But if you intentionally stretch a standalone into a series, adding fluff here and there, it’s going to detract from the overall quality.

Same goes for cutting stuff out specifically to slip it in under a word count threshold. The character you cut because they added one too many subplots might have been the character that provided relief for a dark story or the character that provided the edge necessary to offset an abundance of silliness.

They might have been the character readers would fall in love with.

Is that sacrifice really worth getting the story finished at a certain length?

No.

Of course, add or cut things when you need to. If something needs more backstory, provide it. If something needs less exposition, get that shit outta there.

But don’t do it for the word count.

When I started writing The Regonia Chronicles, I intended it to be one book. Not a series with a prequel and everything. But then, it expanded to include a second alien race and three additional planets (It already had a couple).

Now, each time I sit down to work on it, it looks more and more likely that I’ll be splitting it into three books rather than two. Because that’s what the story needs. All that other stuff was necessary to make the original story idea make sense, I just didn’t know it when I started writing because I’m a pantser.

A Heart of Salt & Silver was intended to be a novella, but it blossomed into a novel.

Meanwhile, Second to None came in at half the word count that I thought it would.

And you know what that means?

It doesn’t mean that I didn’t fill enough pages or that I filled too many. It means that the story ended exactly where it needed to end.

It found its natural resolution.

Writing a good, solid story is far more important than meeting a specific word count. There’s an audience for every length of story within every genre. Some of those audiences hide better than others, but they’re there.

So stop stressing over word count and just write the damn story.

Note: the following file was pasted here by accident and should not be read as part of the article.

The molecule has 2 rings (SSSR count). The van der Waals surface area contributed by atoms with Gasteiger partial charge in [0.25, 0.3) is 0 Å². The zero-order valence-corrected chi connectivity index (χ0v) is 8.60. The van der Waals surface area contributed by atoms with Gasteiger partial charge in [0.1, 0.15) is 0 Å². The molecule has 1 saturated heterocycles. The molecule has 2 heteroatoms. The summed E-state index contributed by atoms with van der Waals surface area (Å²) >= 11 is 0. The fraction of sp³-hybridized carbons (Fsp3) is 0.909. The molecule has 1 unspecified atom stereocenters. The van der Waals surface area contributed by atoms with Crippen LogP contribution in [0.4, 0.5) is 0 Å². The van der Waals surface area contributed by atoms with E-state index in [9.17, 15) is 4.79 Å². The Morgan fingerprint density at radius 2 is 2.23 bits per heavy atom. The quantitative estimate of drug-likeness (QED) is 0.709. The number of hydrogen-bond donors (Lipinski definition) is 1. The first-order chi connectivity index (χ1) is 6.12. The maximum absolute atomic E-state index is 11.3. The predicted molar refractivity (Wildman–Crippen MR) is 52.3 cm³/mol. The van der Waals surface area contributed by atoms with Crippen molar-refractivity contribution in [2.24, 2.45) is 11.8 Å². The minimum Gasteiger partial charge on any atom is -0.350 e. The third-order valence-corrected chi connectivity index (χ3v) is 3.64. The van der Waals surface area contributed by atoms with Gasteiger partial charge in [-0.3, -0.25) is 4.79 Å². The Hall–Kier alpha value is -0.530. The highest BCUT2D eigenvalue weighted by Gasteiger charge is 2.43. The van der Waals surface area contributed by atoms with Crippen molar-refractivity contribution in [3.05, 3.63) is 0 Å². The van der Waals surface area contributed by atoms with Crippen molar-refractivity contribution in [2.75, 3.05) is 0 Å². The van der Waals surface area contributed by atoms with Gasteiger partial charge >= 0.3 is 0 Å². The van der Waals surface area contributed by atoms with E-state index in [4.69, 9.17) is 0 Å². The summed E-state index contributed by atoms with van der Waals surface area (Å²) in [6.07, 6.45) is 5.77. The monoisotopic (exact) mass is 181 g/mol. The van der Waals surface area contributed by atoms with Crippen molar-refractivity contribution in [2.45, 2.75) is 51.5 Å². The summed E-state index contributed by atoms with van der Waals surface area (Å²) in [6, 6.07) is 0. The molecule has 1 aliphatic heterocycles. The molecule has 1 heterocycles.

Do it the justice of letting it be the length it needs to be.

Keep reading. Keep writing.

Later.

Writing with Curse Words: What to Consider

Should you write with curse words?

This question gets bandied about in writing groups far too often. It seems like people are afraid to break certain rules, and cussing is just one of those things where readers either don’t care at all or they care A LOT.

And the people who care A LOT about cussing tend to get super offended by it.

So I see where there might be a bit of trepidation when it comes to putting cuss words in your book.

So, should you do it?

It kinda depends. The answer for me and my books is… Fucking go for it. Lol.

But that answer might be different for you. Which means we have to get back to that “It depends” part.

First and foremost, what age group are you writing for?

I write books meant for adults, so it’s no problem for me.

But your book is going to be a hard sell if you drop a bunch of F bombs in a children’s book.

Unless it’s a “kid’s book” that’s actually meant for adults. Like “Go the Fuck to Sleep” by Adam Mansbach. Then, it works.

YA isn’t real big on cursing either. Despite the fact that most people reading YA novels frequently use those words, within typical guidelines for that age range, cursing is to be kept to a minimum.

As always, there are exceptions to the rule. Ellen Hopkins might use some cuss words, I don’t remember. It’s been a bit since I read her books. But she tends to go for the gritty depictions of real life struggles that teens face, so cuss words make sense in her books.

You should also consider your genre and the conventions within it.

Christian fiction isn’t going to have curse words. If they appear, it might be a little slip on the worst day of the MC’s life, and it probably won’t be any worse word than “crap” or “damn.”

And the character will likely regret it.

Unless it’s a reform/convert type book, in which case there might be a flashback, but even then, the foul language would likely be kept to a minimum.

Aside from those things, you should also consider setting. If you’re writing a book set in the Vatican 200 years ago… There probably won’t be any cussing.

Whereas, if you’re writing something in a modern day bar and you don’t include cussing, the flattened dialogue will almost certainly break the immersion.

But do you want to know the most important things to consider when deciding whether your books should include cussing?

It isn’t whether it’ll be embarrassing if your family or spouse or close friend reads it. That should never dictate what you write.

It isn’t whether the market hates or loves it, because there’s a market for just about everything.

The two most important things to consider are:

1. Is it right for the character?/Does it line up with their personality?

2. Is it right for your author voice?

If the answer is yes, then damn the doubt. Damn the fear of what others will say. Write those fucking cuss words.